"A revelation of insight into the foundations of human suffering & transcendence. It not only lays out essential steps for inner freedom and joy but illuminates the way to true human potential." Paul Rademacher, author: A Spiritual Hitchhiker's Guide to the Universe

"The masterwork of a profoundly gifted healer of the soul. Dazzling, challenging, wondrously useful." Peggy Rubin, author: To Be and How To Be, Transforming Your Life Through Sacred Theatre

"Rewiring the Soul is one the best introductions to the spiritual life I've ever read. Not esoteric but real-world and practical. The implications are profound." Peter Shepherd, author: Daring To Be Yourself

Wednesday, April 22, 2009

Turning 100 With Your Brain Intact

The BBC published an article whose content we can all take to heart. Use your brain and the chances of losing it to Alzheimer's will be hugely diminished.

Oldest Nobel laureate turns 100

Rita Levi-Montalcini received France's Legion d'Honneur medal in 2008.

The Italian scientist and oldest living Nobel laureate, Rita Levi-Montalcini, is celebrating her 100th birthday.

Despite her age, she still works every day at the European Brain Research Institute which she founded in Rome.

She is described as the grand old lady of the Italian Senate, where she became a senator for life in 2001.

Born in Turin in 1909, Professor Levi-Montalcini was forced by the anti-Jewish laws of the late 1930s to quit university and do research in an improvised laboratory in her bedroom at home.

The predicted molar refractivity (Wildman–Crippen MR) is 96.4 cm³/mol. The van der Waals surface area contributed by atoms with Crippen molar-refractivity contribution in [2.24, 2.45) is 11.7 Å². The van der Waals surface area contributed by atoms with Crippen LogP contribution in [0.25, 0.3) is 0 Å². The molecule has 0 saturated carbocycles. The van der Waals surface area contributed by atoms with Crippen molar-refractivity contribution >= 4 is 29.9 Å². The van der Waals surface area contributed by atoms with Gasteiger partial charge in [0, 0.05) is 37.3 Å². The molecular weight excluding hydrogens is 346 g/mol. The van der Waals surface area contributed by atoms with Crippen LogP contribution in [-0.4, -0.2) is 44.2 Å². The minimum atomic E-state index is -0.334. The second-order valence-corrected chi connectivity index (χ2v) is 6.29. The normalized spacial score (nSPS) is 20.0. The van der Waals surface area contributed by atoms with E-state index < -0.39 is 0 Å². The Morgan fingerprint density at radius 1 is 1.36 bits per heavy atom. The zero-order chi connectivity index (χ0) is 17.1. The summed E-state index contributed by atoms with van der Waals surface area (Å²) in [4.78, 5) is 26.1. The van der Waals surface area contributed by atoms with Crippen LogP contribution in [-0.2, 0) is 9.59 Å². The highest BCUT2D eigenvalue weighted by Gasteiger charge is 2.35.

"It was a great privilege because it gave me the chance to use my capacities to the full, which I wouldn't have done had I not been forced to stay in my bedroom working like that," she told the BBC World Service.

"And if it wasn't for this, then today I'd be an old woman - which obviously I am - but I think that difficulties can be really helpful in life."

'Not afraid of dying'

Prof Levi-Montalcini, a neurologist and development biologist, shared the Nobel Prize for Medicine in 1986 with Stanley Cohen and is currently writing a book on brain function.

When it comes to my mental state I'm more present today than when I was an adolescent
Rita Levi-Montalcini, Italian Nobel Laureate.

She said she was not afraid of dying.

"I've never worried about this," she said.

"It's the body that dies, not the person. For the moment, my mind is still alive. When it comes to my mental state I'm more present today than when I was an adolescent." read entire article here

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